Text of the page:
There are few tonemappers out there I would use to make a fine art print that should look great rather than dated in 20 years. Lumariver HDR is for example an excellent choice if you like to do your fine-art post-processing manually in photoshop but need some added support by tonemappers. You can then bring this in from Lumariver HDR and as it produces neutral luminance maps they're easy to understand and further edit. We want the results from Lumariver HDR to feel open rather than mystical, so when you send your finished image to the printer you feel that you made the image to what it is from start to end.

With the import/export capabilities and multiple formats there are surely workflows you can have which we have not really thought about yet too.

We'll always focus on image quality. Sure we want to have algorithms faster than glacial, but we won't make realtime algorithms if we can get better results out of slower algorithms. We just need to find users that share the same desire of features that we do, it will probably be a quite small user group as you say though. If you want to reach the largest user group the program should have an entirely different focus, but we felt that in the HDR segment this is already well covered.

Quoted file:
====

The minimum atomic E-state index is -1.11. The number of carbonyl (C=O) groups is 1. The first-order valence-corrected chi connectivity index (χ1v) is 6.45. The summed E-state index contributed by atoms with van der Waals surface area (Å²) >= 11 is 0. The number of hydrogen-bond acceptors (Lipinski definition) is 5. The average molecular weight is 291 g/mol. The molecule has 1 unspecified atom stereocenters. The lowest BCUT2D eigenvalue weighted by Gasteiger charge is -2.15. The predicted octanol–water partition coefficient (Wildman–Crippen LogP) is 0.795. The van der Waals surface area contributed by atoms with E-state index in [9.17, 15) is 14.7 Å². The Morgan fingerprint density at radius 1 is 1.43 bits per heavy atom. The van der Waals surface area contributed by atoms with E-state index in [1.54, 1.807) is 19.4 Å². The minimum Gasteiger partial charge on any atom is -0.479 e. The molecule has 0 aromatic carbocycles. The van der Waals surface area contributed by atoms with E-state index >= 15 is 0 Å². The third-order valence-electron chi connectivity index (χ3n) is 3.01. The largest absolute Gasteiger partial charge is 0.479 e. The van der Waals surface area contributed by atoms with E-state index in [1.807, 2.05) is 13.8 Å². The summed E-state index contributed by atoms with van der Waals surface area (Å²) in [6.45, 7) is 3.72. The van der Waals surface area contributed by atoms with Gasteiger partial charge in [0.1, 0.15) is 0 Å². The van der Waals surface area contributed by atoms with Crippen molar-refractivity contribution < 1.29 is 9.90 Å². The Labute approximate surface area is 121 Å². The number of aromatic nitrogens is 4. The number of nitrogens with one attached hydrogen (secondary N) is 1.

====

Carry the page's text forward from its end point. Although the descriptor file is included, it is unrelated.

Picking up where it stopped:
Title: Re: Lumariver HDR: new HDR software with raw-in-raw-out capability
Post by: steveclv on November 27, 2013, 11:56:13 am
The best software starts with a set of presets that deliver good results. That encourages users to experiment more and more. If was a major turnoff to load my pretty normal 5 shot HDR group and hit generate and see a black image ;)

I realize that you don't want to restrict your algorithms functionality to be able to create real time effects - but if you have to tweak one value and then wait 20 seconds for a re-generate to show the result then I doubt many people are going to hang around long - we just don't have the time :)

I like the Photomatrix workflow in as much as you see an approximation of the processing before committing to a full render process. It can also create very attractive HDR even if their presets do err on the side of grunge :)